We've already discussed the molten metal madness which follows.
Later, Conan is taken prisoner by the man he made noseless, who busily tortures his prisoners with a horrific-looking thumbscrew-like device (only it's used on wrists). We watch a victim scream in pain. But Conan isn't about to put his wrists in that thing, so he slays a slew of guards (decapitating at least one) and tortures the torturer by sticking his finger deep into the man's gaping nose wound. (Gore spatters on the ground.) Before the scene wraps, Conan forces the noseless nuisance to swallow the key to the prisoners' shackles, carts him into the midst of the men he'd cuffed and tortured, hands the prisoners knives and tells them that the key to their freedom is in the guy's gut. The results are predictable.
Folks are speared with big shafts of wood and fall screaming to their deaths in pools of lava. A woman has her arm broken off before dying in horrible fashion. Bodies are catapulted through the air (which doesn't kill them, but the crunch when they land does). A gigantic octopus-like thing bites a man in half. Marique kills innocent maidens with long, metallic fingernails—slicing one across the gut, another through the face. Tamara looks particularly pleased with herself when she kills her first three soldiers. Khalar slams a man's head into the pavement repeatedly, turning it into a bloody, squishy monstrosity. He also makes a deep cut into someone's chest to fill his mask with blood.
Crude or Profane Language
If there's an upside to all the killing, it's that the characters have very little time left to swear. Still, one person interjects an s-word.
Drug and Alcohol Content
Conan and his buds drink in a tavern (run by an old woman surprisingly tolerant of mayhem). Conan forces the key down the noseless man's throat via lots of liquor. The monastery's headmaster tokes on a hookah.
Other Negative Elements
Conan cheats at arm wrestling. Slaves are ill-used. Conan (and others) treat women very disrespectfully: He ties up Tamara when she gets out of hand, calls her his "property" and stuffs a rag in her mouth to get her to stop talking.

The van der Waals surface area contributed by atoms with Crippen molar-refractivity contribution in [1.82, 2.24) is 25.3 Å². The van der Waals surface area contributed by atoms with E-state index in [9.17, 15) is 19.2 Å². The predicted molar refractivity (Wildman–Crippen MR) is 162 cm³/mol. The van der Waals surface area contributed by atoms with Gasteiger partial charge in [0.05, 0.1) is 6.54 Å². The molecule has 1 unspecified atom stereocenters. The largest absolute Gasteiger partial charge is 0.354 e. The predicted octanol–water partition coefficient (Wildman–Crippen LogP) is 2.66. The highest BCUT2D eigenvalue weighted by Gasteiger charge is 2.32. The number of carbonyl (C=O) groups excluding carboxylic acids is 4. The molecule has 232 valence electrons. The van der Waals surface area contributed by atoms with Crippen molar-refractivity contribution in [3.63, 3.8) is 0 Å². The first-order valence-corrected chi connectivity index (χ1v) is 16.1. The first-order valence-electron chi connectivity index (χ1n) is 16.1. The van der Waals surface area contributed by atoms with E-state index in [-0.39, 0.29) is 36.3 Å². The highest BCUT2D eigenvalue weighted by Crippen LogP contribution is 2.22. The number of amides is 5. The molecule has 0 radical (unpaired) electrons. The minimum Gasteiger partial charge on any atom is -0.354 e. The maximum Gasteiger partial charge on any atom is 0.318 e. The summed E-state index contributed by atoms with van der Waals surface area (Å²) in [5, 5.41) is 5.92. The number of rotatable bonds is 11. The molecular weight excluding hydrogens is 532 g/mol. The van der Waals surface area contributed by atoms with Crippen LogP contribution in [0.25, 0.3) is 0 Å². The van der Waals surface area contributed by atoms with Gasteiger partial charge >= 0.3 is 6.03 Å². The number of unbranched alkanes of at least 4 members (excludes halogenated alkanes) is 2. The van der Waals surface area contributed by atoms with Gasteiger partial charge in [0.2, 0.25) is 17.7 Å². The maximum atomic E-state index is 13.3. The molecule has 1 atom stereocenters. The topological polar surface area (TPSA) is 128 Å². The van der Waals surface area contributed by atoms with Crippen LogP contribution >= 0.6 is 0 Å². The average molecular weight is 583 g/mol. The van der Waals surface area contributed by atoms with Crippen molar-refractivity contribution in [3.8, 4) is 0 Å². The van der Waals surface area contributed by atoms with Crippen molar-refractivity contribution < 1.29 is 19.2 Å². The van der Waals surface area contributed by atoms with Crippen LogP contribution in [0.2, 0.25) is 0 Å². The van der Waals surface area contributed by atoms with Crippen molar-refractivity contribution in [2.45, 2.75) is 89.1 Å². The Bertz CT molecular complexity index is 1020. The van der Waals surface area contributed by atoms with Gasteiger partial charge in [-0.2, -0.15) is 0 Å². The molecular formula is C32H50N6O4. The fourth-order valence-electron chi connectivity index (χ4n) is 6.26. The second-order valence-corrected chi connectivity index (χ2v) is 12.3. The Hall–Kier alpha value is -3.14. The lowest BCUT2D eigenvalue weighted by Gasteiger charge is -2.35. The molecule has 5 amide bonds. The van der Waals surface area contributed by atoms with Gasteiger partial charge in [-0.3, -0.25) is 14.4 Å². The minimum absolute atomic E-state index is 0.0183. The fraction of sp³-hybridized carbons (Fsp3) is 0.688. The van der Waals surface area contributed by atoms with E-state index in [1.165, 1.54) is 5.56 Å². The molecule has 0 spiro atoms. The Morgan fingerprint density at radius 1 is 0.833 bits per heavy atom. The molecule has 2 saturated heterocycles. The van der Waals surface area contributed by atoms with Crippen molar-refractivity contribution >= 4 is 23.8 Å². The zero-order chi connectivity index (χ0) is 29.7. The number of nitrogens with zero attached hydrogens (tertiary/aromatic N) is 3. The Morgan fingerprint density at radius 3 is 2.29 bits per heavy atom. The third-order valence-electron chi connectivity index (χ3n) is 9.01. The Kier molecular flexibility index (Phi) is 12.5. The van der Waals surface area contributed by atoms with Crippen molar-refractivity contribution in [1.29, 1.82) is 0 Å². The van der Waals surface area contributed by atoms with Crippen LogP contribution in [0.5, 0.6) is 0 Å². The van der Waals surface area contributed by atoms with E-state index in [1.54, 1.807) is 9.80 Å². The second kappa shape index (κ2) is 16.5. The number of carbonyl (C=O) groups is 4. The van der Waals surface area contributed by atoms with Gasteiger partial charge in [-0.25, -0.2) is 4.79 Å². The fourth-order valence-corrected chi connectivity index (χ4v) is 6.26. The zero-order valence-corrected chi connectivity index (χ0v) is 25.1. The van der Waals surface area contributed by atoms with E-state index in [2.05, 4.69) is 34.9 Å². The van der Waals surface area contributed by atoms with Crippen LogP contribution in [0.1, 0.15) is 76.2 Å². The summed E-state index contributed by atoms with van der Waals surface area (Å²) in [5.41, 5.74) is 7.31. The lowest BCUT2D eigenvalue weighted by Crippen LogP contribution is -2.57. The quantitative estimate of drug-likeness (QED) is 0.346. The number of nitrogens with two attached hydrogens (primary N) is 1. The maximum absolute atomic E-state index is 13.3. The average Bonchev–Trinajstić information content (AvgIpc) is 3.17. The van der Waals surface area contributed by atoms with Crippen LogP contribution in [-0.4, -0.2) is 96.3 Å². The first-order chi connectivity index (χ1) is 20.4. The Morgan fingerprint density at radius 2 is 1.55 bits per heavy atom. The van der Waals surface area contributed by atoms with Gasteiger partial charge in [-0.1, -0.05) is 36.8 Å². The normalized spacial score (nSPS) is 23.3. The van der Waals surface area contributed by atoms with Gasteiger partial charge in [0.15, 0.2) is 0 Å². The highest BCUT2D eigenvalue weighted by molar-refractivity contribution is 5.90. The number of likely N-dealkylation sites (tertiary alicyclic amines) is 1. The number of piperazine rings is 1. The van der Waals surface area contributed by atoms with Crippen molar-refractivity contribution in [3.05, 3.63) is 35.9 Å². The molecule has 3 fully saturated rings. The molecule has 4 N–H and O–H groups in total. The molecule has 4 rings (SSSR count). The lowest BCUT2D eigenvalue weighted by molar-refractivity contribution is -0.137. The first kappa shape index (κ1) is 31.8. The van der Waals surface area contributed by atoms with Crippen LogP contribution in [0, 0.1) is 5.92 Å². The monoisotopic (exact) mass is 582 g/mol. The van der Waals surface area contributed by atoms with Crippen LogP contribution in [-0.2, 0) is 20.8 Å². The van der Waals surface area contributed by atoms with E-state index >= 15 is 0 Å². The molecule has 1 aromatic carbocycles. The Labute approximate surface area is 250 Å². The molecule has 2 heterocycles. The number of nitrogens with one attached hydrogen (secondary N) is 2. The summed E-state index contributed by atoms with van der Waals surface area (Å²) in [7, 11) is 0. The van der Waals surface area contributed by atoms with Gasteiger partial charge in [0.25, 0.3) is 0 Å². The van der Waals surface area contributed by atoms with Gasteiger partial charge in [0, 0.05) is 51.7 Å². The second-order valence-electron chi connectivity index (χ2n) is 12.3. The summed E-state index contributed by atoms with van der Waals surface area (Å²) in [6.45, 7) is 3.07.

Here at Plugged In we talk a lot about "gratuitous" content. Gratuitous sex. Gratuitous violence. Gratuitous language. We use the word often to refer to apparently meaningless and often repugnant add-ons—unfortunate supplements that seem to serve no purpose at all other than to attract a desensitized audience or give folks a cheap thrill.
Conan the Barbarian doesn't have gratuitous scenes. It is wholly gratuitous—from its pointless topless women to its pointless sprays of blood to its pointless 3-D engineering to its pointless plot and nonexistent morals.
The 1982 Conan the Barbarian, starring a then mostly unknown Arnold Schwarzenegger, was pretty gratuitous in its own right, and this remake seems doubly so. The whole affair seems built to just take up space in your local theater and, in true Conan style, literally lay waste to a couple hours of your time.
And a piece of your soul, while it's at it.
But that's just too depressing. So I'll take another tack: The famed philosopher René Descartes once famously said, "I think, therefore I am." Perhaps by that measure, this movie—requiring no apparent thought to make and no thought to see—is merely a figment of our collective imagination.
Other Belief Systems
Readability Age Range
Jason Momoa as Conan; Stephen Lang as Khalar Zym; Rachel Nichols as Tamara; Ron Perlman as Corin; Rose McGowan as Marique; Bob Sapp as Ukafa; Leo Howard as Young Conan
August 19, 2011
November 22, 2011